Pope will not be deterred by criticism; says resignation was 'act of governance' by Benedict XVI
July 04, 2016
Pope Francis said that he will pursue his goals for the Church despite critics, in an interview with a journalist from Argentina.
When Joaquin Morales Sola of La Nacion asked him about his "ultra-conservative" critics, the Pope replied: "They say No to everything. I go ahead, without looking over my shoulder."
In the interview, the Pope spoke at length about his relationship with Argentina's President Mauricio Macri, denying that there is a conflict between them. "Don't look for reasons" to suggest tensions, he said, insisting that he has no animosity toward Macri.
The Pope also spoke of his predecessor in the interview, saying that the resignation of Pope Benedict XVI was "an act of governance." He said: "His resignation, which exposed all the problems of the Church, had nothing to do with personal matters."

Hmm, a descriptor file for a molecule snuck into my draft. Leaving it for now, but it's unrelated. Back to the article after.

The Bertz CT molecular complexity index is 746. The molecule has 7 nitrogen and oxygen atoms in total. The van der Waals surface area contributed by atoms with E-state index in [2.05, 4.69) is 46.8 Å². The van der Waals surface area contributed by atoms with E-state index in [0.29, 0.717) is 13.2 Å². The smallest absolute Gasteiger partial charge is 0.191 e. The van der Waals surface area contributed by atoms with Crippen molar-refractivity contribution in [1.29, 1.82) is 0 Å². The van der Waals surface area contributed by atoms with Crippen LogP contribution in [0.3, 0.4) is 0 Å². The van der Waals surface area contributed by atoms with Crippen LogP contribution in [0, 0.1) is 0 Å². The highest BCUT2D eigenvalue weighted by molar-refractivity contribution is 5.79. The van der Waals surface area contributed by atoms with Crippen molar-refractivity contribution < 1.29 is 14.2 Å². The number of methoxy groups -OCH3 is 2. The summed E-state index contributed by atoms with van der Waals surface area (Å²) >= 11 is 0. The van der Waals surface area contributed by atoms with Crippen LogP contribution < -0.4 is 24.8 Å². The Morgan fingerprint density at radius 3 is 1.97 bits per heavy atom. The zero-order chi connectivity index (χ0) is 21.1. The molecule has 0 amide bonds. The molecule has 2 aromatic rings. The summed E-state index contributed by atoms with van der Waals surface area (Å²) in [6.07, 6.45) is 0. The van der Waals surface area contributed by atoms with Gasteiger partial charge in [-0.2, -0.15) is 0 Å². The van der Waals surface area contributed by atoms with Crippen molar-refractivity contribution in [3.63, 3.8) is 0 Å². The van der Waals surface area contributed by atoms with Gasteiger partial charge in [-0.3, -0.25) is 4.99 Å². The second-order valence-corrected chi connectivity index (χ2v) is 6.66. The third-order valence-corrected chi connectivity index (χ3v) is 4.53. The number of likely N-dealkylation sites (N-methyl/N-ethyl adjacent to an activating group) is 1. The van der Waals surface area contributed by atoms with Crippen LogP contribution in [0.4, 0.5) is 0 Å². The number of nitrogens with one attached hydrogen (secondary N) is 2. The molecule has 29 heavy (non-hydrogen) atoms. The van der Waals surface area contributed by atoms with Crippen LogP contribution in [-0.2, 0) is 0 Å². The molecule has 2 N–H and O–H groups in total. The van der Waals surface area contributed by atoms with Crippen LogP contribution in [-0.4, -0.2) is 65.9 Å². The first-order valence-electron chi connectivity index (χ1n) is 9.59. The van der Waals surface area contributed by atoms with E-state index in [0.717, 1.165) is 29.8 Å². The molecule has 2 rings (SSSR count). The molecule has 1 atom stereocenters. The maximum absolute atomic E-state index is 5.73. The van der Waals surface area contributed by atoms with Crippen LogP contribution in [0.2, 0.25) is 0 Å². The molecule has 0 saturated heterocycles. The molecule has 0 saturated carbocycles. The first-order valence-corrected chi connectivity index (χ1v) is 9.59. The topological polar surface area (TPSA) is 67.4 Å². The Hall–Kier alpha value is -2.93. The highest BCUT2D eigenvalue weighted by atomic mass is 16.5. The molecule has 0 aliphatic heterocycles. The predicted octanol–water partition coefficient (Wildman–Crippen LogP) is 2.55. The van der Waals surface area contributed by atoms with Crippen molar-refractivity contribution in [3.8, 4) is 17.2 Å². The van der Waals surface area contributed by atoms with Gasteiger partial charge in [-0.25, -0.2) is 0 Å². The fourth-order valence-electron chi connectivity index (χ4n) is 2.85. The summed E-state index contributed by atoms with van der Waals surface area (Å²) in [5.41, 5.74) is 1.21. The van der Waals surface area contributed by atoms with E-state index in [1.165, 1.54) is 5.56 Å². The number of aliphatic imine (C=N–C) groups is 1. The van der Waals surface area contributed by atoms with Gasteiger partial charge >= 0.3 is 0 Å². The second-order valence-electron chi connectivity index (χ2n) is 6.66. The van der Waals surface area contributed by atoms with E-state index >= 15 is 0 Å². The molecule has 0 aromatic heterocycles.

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- Pope Francis gives interview to Argentinian newspaper (Vatican Radio)
- Pope vows he won’t be slowed down by ‘ultra-conservatives’ (Crux)
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Posted by: Bveritas2322 -
Jul. 06, 2016 4:06 AM ET USA
I guess this would include Catholics upset by his favoring the appointment of the pro-abortion, pro-pornography Cardinal Danneels to the Synod on the Family last fall.
Posted by: rjbennett1294 -
Jul. 04, 2016 5:20 PM ET USA
If the pope says that critics will not deter him, then we must beg Almighty God to do it.
Posted by: stpetric -
Jul. 04, 2016 5:19 PM ET USA
Good! He shouldn't be constrained by "ultra-conservatives." But how about us ordinary conservatives, who bear the brunt of explaining his frequent ad libs in the face of sensationalist media?